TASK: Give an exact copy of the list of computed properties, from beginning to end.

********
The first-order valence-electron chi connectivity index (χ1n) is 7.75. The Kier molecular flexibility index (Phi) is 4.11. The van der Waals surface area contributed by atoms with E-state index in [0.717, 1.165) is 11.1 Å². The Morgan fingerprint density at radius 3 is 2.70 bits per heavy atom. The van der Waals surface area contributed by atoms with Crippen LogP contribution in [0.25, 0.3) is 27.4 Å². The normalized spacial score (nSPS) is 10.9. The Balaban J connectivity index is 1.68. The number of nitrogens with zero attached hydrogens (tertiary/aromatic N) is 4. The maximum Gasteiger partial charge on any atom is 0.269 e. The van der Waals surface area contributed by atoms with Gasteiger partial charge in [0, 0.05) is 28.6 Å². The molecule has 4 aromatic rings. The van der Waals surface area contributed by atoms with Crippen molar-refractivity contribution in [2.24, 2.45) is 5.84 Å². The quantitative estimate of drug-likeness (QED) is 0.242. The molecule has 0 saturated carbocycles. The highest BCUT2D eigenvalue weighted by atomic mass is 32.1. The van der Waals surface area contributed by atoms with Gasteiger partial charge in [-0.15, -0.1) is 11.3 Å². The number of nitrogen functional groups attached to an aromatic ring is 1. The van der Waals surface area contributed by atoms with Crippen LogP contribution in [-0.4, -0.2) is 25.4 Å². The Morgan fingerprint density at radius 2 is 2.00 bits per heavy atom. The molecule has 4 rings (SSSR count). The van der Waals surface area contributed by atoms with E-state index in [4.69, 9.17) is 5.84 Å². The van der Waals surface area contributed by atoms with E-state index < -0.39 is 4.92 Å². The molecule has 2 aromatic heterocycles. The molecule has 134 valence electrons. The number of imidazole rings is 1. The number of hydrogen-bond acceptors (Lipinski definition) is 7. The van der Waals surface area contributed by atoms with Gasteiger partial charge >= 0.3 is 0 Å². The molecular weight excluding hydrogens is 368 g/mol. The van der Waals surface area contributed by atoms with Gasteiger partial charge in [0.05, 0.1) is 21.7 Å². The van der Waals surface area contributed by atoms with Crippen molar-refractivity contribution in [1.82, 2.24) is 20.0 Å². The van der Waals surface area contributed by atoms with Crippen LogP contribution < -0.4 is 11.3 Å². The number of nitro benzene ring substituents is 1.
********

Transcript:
The first-order valence-electron chi connectivity index (χ1n) is 7.75. The Kier molecular flexibility index (Phi) is 4.11. The van der Waals surface area contributed by atoms with E-state index in [0.717, 1.165) is 11.1 Å². The Morgan fingerprint density at radius 3 is 2.70 bits per heavy atom. The van der Waals surface area contributed by atoms with Crippen LogP contribution in [0.25, 0.3) is 27.4 Å². The normalized spacial score (nSPS) is 10.9. The Balaban J connectivity index is 1.68. The number of nitrogens with zero attached hydrogens (tertiary/aromatic N) is 4. The maximum Gasteiger partial charge on any atom is 0.269 e. The van der Waals surface area contributed by atoms with Gasteiger partial charge in [0, 0.05) is 28.6 Å². The molecule has 4 aromatic rings. The van der Waals surface area contributed by atoms with Crippen molar-refractivity contribution in [2.24, 2.45) is 5.84 Å². The quantitative estimate of drug-likeness (QED) is 0.242. The molecule has 0 saturated carbocycles. The highest BCUT2D eigenvalue weighted by atomic mass is 32.1. The van der Waals surface area contributed by atoms with Gasteiger partial charge in [-0.15, -0.1) is 11.3 Å². The number of nitrogen functional groups attached to an aromatic ring is 1. The van der Waals surface area contributed by atoms with Crippen LogP contribution in [-0.4, -0.2) is 25.4 Å². The Morgan fingerprint density at radius 2 is 2.00 bits per heavy atom. The molecule has 4 rings (SSSR count). The van der Waals surface area contributed by atoms with E-state index in [4.69, 9.17) is 5.84 Å². The van der Waals surface area contributed by atoms with E-state index < -0.39 is 4.92 Å². The molecule has 2 aromatic heterocycles. The molecule has 134 valence electrons. The number of imidazole rings is 1. The number of hydrogen-bond acceptors (Lipinski definition) is 7. The van der Waals surface area contributed by atoms with Gasteiger partial charge >= 0.3 is 0 Å². The molecular weight excluding hydrogens is 368 g/mol. The van der Waals surface area contributed by atoms with Gasteiger partial charge in [0.05, 0.1) is 21.7 Å². The van der Waals surface area contributed by atoms with Crippen molar-refractivity contribution in [1.82, 2.24) is 20.0 Å². The van der Waals surface area contributed by atoms with Crippen LogP contribution < -0.4 is 11.3 Å². The number of nitro benzene ring substituents is 1.